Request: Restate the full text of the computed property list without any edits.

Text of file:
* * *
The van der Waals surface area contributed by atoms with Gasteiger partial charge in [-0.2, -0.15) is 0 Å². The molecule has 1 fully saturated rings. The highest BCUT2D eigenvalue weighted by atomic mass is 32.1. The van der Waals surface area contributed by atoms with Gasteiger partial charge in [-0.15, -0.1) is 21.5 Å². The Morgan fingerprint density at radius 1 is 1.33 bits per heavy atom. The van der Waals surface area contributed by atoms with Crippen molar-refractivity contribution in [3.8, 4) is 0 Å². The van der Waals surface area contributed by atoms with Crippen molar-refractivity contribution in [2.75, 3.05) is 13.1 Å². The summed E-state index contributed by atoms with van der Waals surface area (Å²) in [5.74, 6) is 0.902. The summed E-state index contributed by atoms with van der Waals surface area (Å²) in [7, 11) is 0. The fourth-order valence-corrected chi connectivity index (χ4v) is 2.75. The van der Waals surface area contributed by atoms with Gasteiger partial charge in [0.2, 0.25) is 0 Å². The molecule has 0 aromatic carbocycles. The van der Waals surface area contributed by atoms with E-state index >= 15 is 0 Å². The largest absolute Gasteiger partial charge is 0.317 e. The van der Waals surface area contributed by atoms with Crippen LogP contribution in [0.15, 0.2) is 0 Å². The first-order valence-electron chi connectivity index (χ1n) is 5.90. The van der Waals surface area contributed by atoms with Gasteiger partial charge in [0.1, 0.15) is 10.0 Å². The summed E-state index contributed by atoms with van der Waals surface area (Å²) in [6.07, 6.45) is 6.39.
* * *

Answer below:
The van der Waals surface area contributed by atoms with Gasteiger partial charge in [-0.2, -0.15) is 0 Å². The molecule has 1 fully saturated rings. The highest BCUT2D eigenvalue weighted by atomic mass is 32.1. The van der Waals surface area contributed by atoms with Gasteiger partial charge in [-0.15, -0.1) is 21.5 Å². The Morgan fingerprint density at radius 1 is 1.33 bits per heavy atom. The van der Waals surface area contributed by atoms with Crippen molar-refractivity contribution in [3.8, 4) is 0 Å². The van der Waals surface area contributed by atoms with Crippen molar-refractivity contribution in [2.75, 3.05) is 13.1 Å². The summed E-state index contributed by atoms with van der Waals surface area (Å²) in [5.74, 6) is 0.902. The summed E-state index contributed by atoms with van der Waals surface area (Å²) in [7, 11) is 0. The fourth-order valence-corrected chi connectivity index (χ4v) is 2.75. The van der Waals surface area contributed by atoms with Gasteiger partial charge in [0.2, 0.25) is 0 Å². The molecule has 0 aromatic carbocycles. The van der Waals surface area contributed by atoms with E-state index >= 15 is 0 Å². The largest absolute Gasteiger partial charge is 0.317 e. The van der Waals surface area contributed by atoms with Crippen LogP contribution in [0.15, 0.2) is 0 Å². The first-order valence-electron chi connectivity index (χ1n) is 5.90. The van der Waals surface area contributed by atoms with Gasteiger partial charge in [0.1, 0.15) is 10.0 Å². The summed E-state index contributed by atoms with van der Waals surface area (Å²) in [6.07, 6.45) is 6.39.